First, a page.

Lord McNally, Lib Dem leader in the Lords, is opposed to a referendum on the Lisbon Treaty. Lib Dem peers are going to vote against holding a public vote. This could be crucial: no party has a majority in the Upper House, which makes it quite possible for the government to be defeated. However, if the Lib Dem peers vote with the government, instead of abstaining as our MPs did in the Commons, Labour should comfortably avoid a referendum.
The fiasco over the Commons vote has cast a shadow over Nick Clegg's leadership, after an otherwise very promising start, and this latest development makes it far worse. We are now quite literally facing in two directions at once. Having an unpopular position isn't great, but appearing to have no position at all is far, far more damaging.
No doubt Lord McNally will come in for serious flak for this. The Eurosceptics will blame him for denying the British people a say on the treaty, and within the party, he'll be criticised for making us look inconsistent. But in truth, McNally comes out of this rather well - certainly better than Nick Clegg. Because, whether or not you agree with Tom Mcnally on this issue (and I don't), he has at least come to a clear viewpoint, and defended it in public. Clegg has deliberately abstained, and made himself look hesitant, petulant, and worst of all, weak.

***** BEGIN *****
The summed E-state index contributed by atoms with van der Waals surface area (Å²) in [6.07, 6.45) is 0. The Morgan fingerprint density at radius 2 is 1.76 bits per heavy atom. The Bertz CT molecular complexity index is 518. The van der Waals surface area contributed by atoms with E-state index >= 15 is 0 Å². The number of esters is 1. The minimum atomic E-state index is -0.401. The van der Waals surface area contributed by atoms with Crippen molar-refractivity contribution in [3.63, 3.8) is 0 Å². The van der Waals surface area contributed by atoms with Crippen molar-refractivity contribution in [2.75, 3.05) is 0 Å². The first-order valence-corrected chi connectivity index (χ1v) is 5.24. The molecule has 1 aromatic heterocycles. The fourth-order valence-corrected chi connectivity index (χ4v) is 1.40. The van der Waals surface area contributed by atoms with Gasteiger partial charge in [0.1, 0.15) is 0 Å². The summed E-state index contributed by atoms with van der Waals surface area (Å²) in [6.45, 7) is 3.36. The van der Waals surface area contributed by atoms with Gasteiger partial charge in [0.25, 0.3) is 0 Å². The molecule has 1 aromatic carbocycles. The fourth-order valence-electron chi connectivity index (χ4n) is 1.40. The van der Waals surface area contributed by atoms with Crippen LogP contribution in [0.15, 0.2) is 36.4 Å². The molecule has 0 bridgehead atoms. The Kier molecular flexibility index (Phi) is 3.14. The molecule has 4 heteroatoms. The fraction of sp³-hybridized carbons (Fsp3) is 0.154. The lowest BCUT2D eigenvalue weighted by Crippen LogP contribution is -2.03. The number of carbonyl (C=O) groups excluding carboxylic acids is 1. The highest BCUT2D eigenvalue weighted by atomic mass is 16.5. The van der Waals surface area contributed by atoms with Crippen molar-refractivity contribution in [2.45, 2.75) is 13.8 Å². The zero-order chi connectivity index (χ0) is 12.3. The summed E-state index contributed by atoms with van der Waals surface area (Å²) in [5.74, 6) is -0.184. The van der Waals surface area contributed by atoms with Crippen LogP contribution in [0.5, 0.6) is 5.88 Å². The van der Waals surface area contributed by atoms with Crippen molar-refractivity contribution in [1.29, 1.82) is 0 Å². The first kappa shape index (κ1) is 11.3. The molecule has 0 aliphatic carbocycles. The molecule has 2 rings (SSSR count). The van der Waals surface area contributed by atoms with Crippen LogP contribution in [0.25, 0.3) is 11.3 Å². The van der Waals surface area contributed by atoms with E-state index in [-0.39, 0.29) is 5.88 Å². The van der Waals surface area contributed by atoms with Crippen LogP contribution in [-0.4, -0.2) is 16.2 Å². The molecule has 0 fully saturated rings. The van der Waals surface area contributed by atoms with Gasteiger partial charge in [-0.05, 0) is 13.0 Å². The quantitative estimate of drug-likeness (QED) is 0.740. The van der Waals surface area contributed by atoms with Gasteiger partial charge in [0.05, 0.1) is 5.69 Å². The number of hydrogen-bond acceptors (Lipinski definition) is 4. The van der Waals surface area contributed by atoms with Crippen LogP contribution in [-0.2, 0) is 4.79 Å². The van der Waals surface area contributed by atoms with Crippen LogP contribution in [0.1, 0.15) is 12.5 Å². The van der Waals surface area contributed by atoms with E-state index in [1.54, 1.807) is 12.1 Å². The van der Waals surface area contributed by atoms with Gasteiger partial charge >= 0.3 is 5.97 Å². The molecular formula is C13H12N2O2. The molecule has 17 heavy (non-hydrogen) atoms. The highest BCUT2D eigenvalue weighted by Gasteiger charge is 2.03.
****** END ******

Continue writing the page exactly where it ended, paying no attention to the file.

My own view is this: our initial call for an in-or-out referendum was entirely right. People are kidding themselves if they think there would be a detailed, clause-by-clause public debate on the Lisbon Treaty. Much better to put the entire question of our EU membership to the people. But as soon as it became obvious that an in-or-out referendum wouldn't be forthcoming, we should have backed a referendum on the treaty instead, albeit as a second-best option. It would have been the closest we could have come to fulfilling our manifesto commitment, and would still have allowed us to debate many of the same issues as we would have discussed during an in-or-out ballot.
Alternatively, we could have taken the Tom McNally line of opposing the Lisbon referendum, and whilst I'd have disagreed with that position myself, we would be in much better shape now if we'd decided on it at the time and stuck with it consistently all the way through - because it is, at the very least, an actual position.
This continuing saga will reflect badly on the Lib Dems - but it says far more about Nick Clegg than about Tom McNally. McNally's decision may have led to a serious inconsistency in our approach, but only because he has deviated from the previous position of sitting on our hands and hoping the problem would go away. And the one person to blame for that is Clegg.